EB Units List

Eqvites Gallorvm (Gallic Auxiliary Cavalry)

Not Available Weapons
Primary Secondary Armour: 9 Morale: 11
Type: spear spear Shield: 2 Discipline: impetuous
Attack: 4 3 Skill: 8 Training: trained
Charge: 30 30 Recruitment Other
Lethality: 1 0.33 Soldiers: 25 Hit Points: 1
Range: 55 0 Cost: 2232 Mass: 1
Ammo: 8 0 Upkeep: 558
Turns: 1
Primary Weapon Attributes: Thrown missile
Secondary Weapon Attributes: Armour Piercing
Attributes: Can board ships, Improved hiding in forest, Very Hardy
Formation: Square Side/Back spacing: 2 / 4
Mount effects: elephant -2, chariot +2
Ownership: Senatvs Popvlvsqve Romanvs

The Gallic tribes within the borders of the Res Publica supply the roman army with effective and versatile medium horsemen that have become the backbone of the roman cavalry arm.

Equites Gallorum are a versatile medium cavalry equipped for both, skirmishing and shock actions. Besides their main lances, every rider carries several light javelins to weaken the enemy formations and some of them also a Celtic long sword for close combat. Other than many of their counterparts from free Celtic tribes the horsemen recruited in our provinces are comparably well protected and better prepared to fight the enemy at close quarters. Each eques defensive gear consists of a good quality bronze helmets, a small round shields and a shirt of lorica hamata (chain mail). Additionally Equites Gallorum now use the four horned saddle, a new and very useful supplementation to cavalry equipment, that enables a firm seat in almost all situations.
Drawn from the upper classes of local Celtic societies these are well trained and respected warriors that have become an integral part of many armies of the Res Publica. Together with other auxiliaries they give our legions the much needed effective cavalry support and are a worthy replacement for the roman equites of previous centuries. Gallic cavalry can ride down skirmishers, protect the flanks of the infantry or prepare their attack with their javelins while they are always capable to charge at the right opportunity. However they are still medium cavalry and a supporting force, it should never be expected that they alone can win a battle.

Historically, various auxiliary cavalry completely replaced the Italic contingents in the roman armies of the late republic and Celtic horsemen were seen as one of the best in the roman realm. At the time of Julius Caesar they had become the backbone of the army’s cavalry arm, fighting with roman forces at places very far away from Gaul as Egypt and Mesopotamia. Celtic and Iberian tactics, fighting style and vocabulary remained dominant in the later regular cavalry arm of the imperial army well into the 2nd century AD, when the major recruitment areas for cavalrymen had shifted to other provinces for many decades.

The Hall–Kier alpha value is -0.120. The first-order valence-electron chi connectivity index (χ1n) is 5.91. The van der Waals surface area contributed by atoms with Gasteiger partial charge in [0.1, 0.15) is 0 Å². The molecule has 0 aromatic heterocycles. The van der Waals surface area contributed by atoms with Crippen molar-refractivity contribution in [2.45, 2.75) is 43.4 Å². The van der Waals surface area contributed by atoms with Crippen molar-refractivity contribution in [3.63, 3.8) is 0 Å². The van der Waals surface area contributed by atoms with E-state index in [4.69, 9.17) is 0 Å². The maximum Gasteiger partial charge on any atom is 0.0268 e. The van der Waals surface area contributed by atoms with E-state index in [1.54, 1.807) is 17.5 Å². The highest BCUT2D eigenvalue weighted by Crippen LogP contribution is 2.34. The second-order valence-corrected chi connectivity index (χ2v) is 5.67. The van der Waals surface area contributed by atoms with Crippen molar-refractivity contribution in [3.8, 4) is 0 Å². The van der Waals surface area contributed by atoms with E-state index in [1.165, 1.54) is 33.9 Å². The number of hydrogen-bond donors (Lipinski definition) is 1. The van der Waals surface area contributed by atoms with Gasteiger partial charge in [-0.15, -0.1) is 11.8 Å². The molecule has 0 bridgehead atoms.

Allied and subdued states and tribes always had to supply the roman army with troops. Almost at all times at least 50% of Roma’s soldiers were non-citizens. During the first centuries of the republic the old alae of the Italic socii were organized and equipped in a similar way to the roman legions, but around the beginning of the 1st century BC the situation changed. After the social war almost all free people of Italia received roman citizenship and could now be recruited into the regular legions. In the decades after the “marian reforms” the roman light infantry disappeared. The ordo equester, since decades unable to provide a sufficient number of cavalry for the many wars the late republic had to fight, had split off in two main groups. A mainly political elite that filled out the numerous officer and administrative posts the ever growing Res Publica had to offer, and a pure economical elite, the large majority of the Roman and Italic equestrians.

The various different peoples now ruled by the republic were a much more heterogeneous group than the former Italic socii. Depending on their relative military strengths, they had to supply the roman army with the various troop types needed, besides heavy infantry, in order to be competitive on the battlefield.

Most of these troops were levied in the surrounding areas under roman control prior to campaign and only large scale or intesively prepared wars demanded additional forces and specialised units from distant areas of the Roman world. Many of the auxiliaries fought under their own chieftains and officers, while others, especially those recruited from regular provinces, were commanded by roman officers and even organized in roman manner. Usually the auxiliary units were disbanded and sent home after the end of a conflict. However, in the continuous wars during the last decades of the republic many served so long alongside the legions and fought for their generals that they were largely Romanized in the end.